By Arturo R. García
It was easy to approach Marvel Entertainment’s Phase 3 announcement Tuesday morning somewhat skeptically. After all, the 24 hours leading into it were consumed by the rumor that Benedict Cumberbatch had been cast as Doctor Strange.
Then came the news:
Coupled with the news that Marvel was finally moving forward with a Captain Marvel film, the day ended with not only widespread anticipation, but the question: where do we — fans of diversity in the superhero movie realm — go from here?
Let’s try to answer that question by asking another: Which actors and character/brands benefit from Tuesday’s news?
By Arturo R. García
As Oscar winner Lupita Nyong’o’s career prospects seemingly expand by the day, so, too, do the discussions surrounding her, with some fans imagining the sight of her stepping into some iconic franchises, and others side-eyeing the increased attention she’s been getting.
By Guest Contributor Sky Obercam, cross-posted from Clutch Magazine
Comic book enthusiasts, here’s an eye-catching list inspired in part by creative comic trailblazer Jackie Ormes. It’s time these stunning, ass whoopin’ superheroines got some shine.
By Arturo R. García
All three covers for Marvel Comic’s “Avengers” #1. Via Newsarama.com
While Marvel Comics seems intent on doubling down on racefail within the X-Men titles, the new writer guiding portions of the company’s Avengers line has been promising a more diverse line-up.
As Kendra noted in her New York Comic-Con preview, Jonathan Hickman has gone on record as saying he wants half of his eventual 24-member cast to be comprised of PoC or women.
“One of the first things we all agreed on is that the roster should look more like the world,” he told Comic Book Movie.com. Looking at the line-up thus far, that “or” is a troubling distinction on what would otherwise be an admirable effort to follow through on his pledge.
By Site Lead Arturo R. García
DC Comics went back to the racial well this week in an interview with Comic Book Resources, which featured this exchange between CBR News Editor Kiel Phiegly and DC co-publisher Dan Didio:
CBR: There’s been a lot of discussion – and a lot of angry discussion, I’d say – coming out of some of the recent DCU storylines, specifically the death of Ryan Choi in the “Titans” Brightest Day launch…
Didio: And if I could jump in here for a second, I’d ask “What past that?” There seems to be a concern about us pulling back in diversity, and we identify Ryan Choi, but we don’t identify what more than that. If you’re talking about a single character, we can’t run backwards from the way we act and behave with our characters because we’re afraid of addressing characters of different race or putting them in stories that are bigger or more exciting, I’m sorry to say. This is an interesting thing to me, because since I’ve been here, we’ve been extraordinarily aggressive in trying to bring racial diversity and diversifying our cast of characters as much as possible. That’s been part of our agenda for the last five to eight years since I’ve been here. We’re talking about a single character with Ryan Choi, but I’d love to know about examples past that, because at the same time that we’ve got Ryan Choi, we’ve got a Great Ten series running. If you look at every team book and everything we’re doing, we go to extraordinary lengths to diversify the casts and show our audience in our books.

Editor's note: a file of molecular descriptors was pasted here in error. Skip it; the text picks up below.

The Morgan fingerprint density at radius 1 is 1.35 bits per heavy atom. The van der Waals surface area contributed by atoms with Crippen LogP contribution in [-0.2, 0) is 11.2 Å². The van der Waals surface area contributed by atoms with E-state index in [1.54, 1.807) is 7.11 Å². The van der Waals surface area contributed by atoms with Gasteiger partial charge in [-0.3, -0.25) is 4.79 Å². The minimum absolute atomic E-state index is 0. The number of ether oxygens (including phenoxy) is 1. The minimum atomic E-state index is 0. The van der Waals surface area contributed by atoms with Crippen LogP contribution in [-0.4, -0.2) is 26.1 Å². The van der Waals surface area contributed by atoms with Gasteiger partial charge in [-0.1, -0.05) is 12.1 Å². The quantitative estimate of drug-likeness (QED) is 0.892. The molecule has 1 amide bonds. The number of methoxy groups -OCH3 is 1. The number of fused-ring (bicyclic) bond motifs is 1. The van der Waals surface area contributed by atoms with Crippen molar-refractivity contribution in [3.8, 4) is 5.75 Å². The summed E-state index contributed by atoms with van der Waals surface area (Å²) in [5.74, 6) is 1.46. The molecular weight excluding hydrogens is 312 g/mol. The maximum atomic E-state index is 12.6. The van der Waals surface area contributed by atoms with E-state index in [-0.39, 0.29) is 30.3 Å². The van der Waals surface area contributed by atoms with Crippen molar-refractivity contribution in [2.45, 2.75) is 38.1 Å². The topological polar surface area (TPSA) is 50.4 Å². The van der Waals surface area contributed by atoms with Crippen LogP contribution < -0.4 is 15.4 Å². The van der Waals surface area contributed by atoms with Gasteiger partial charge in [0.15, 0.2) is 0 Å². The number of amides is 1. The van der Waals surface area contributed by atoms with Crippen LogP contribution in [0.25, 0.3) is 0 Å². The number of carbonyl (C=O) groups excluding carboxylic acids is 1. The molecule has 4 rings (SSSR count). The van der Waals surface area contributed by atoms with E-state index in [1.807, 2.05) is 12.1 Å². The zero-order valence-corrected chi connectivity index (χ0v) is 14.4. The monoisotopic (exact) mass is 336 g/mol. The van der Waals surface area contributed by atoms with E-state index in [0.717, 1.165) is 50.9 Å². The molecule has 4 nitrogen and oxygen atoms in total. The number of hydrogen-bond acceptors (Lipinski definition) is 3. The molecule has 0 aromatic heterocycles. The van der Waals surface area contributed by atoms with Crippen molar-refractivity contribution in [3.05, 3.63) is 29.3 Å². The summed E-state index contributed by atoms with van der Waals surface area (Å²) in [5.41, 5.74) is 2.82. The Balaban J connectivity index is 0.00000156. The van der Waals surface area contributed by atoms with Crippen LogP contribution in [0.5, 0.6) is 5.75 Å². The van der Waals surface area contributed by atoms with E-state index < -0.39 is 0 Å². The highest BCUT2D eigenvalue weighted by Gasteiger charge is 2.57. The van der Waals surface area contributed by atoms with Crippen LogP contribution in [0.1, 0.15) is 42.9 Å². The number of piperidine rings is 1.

by Guest Contributor Cheryl Lynn, originally published at Digital Femme
A while back, David Brothers did a fantastic series of posts over at 4th Letter about the Black Trinity and how it relates to comics. He examined three concepts found not only in comics, but in other artistic forms as well–the Black Reality, the Black Fantasy and the Black Ideal.
If you’ve clicked the links I’ve provided for you, and you should, you’ll notice that David used only male characters as examples for these concepts.
David and I had “talked” for a bit off-blog about how some of the comic industry’s most popular black female characters could fit into his concept of the Black Trinity. He had even attempted to talk me into doing my own series of blog posts examining the Black Trinity from a female perspective, but at the time I was more than a bit weary of talking about comics at all.
Until this image right here.
Today? Today we are going to talk about the Black Fantasy from the female perspective. And the Black Fantasy is Storm. Storm is what black women want, or are constantly informed by the media that they should want, but are also told that they never will achieve. To be loved and to be beautiful. To be free. To be special. Continue reading